For the love of…

Practice makes…why does it have to make anything?

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It’s easy to forget to practice as a writer. Sure, many of us have writing schedules that we desperately try to stick to…and perhaps we describe this type of writing as “practice.” But for most of us, this time is usually devoted to writing and revising a project—a novel, a short story, maybe a blog entry. What about silly, frivolous, this-serves-no-purpose-but-it-sure-is-fun sort of writing….when does that happen?

What is the point in writing something with no purpose? Does anyone have time for this type of writing for pleasure?

We live in a project driven society. Time management and production advice gurus write books titled “Getting Things Done” (David Allen) and “Make Ideas Happen” (Scott Belsky). These books jump onto the NY Times’ best seller list and stay there for months on end. It seems that everyone is working toward the goal of producing more…not necessarily enjoying more.

My students spend their days working to get the grades that will grab the college and fling them into a successful future. Extra curricular activities are chosen specifically with an end-game in mind. Instead of participating in a school play, today’s high schoolers enroll in drama camps and take after-school theater enrichment programs. They are expected to commit and excel. Teenagers who “dabble” in a watercolor class here, and a game of soccer there, are not considered to be “serious” in that they’re not using the activity to “get anywhere.”

The word “amateur” comes from French and means “lover of.” Today, we think of amateurs as people who don’t have the skills to “make it” professionally in their area of choice. What a misrepresentation of the original meaning of the word! Think about what our society has taken away from itself when it pushes people toward being “professional” by redefining “amateur” to mean unimportant and low skilled. We are losing our lovers of art, music, writing, theater—even math, science, and sports—by not appreciating those who love these things with or without a paycheck. In a sense, we are turning our backs on the people whose positive energy makes our communities better places to live.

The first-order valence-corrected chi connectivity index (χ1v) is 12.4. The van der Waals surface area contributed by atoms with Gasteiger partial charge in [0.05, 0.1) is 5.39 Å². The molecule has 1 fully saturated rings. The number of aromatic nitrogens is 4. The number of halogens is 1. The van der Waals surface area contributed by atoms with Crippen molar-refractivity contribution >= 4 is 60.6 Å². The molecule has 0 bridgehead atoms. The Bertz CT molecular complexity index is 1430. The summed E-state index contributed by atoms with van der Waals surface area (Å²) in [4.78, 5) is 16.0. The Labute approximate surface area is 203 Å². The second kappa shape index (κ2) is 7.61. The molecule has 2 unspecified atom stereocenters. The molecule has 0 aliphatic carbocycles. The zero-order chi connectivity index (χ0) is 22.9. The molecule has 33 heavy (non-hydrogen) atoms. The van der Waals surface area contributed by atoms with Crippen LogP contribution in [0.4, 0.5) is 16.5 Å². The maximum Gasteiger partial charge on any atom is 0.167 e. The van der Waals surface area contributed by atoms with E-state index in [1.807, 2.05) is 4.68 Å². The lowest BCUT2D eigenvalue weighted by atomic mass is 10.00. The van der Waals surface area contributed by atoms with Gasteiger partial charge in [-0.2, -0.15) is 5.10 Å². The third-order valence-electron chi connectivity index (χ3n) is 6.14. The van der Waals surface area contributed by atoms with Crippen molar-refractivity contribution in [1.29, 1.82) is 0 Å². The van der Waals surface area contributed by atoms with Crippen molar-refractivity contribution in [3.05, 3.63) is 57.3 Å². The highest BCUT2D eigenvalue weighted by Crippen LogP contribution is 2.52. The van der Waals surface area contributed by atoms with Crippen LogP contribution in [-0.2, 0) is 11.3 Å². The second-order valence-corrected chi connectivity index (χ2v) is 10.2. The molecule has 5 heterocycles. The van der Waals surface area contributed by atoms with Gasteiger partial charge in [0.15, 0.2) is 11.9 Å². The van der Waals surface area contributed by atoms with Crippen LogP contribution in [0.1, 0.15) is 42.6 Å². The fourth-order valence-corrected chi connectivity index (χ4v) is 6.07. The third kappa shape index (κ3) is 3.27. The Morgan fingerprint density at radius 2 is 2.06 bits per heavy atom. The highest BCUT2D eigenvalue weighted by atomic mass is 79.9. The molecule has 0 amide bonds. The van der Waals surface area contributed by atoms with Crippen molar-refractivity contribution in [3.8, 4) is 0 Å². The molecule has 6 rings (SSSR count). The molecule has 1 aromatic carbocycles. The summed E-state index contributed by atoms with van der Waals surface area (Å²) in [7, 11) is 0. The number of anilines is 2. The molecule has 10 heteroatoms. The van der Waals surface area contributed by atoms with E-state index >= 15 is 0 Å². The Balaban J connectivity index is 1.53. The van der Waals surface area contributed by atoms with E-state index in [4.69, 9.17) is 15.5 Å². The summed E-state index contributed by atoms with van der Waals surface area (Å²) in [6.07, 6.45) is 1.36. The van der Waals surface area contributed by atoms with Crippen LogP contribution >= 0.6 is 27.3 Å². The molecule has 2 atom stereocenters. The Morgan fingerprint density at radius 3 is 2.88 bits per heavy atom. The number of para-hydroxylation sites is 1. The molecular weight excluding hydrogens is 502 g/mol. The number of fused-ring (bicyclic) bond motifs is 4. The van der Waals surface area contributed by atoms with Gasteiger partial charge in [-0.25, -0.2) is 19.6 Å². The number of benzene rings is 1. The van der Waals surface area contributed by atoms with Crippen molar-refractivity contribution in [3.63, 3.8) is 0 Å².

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Olympic athletes are amateurs appreciated on an international stage. Some are famous, raking in advertising dollars for participating in sports which their countries celebrate. Others, like the members of the US curling team, work their day jobs and participate in their passion during off-hours. They make little, if any, money from curling. Yet once every four years, they too garner the title of Olympian for practicing what they love. Why are Olympians the only amateurs we raise up and praise? Is it because they are the “best” amateurs in the world? Sometimes. But I think that the Olympics are compelling more for the true-blue love that each Olympian shows for their sport. Passion inspires passion.

Shannon Marshall, Assistant EditorThis fall, my goal is to balance projects with play-time. I’m dragging out my old-fashioned journal and writing words and worlds that I plan for nobody but myself to see. It’s time to make sure I have time to enjoy what I love. This means giving myself permission to have fun, to revel in play, and to appreciate others who give themselves room to “dabble.” Join me, won’t you? The projects will still be here tomorrow.

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  1. Jen Marie says:

    Yes, Shannon, thanks for the reminder! So easy to get bogged down with having to be at professional status for what I do to be of value. I’ll boldly claim myself an amateur chef, even an amateur writer, and I’ll keep doing both, simply because it makes me happy. 🙂

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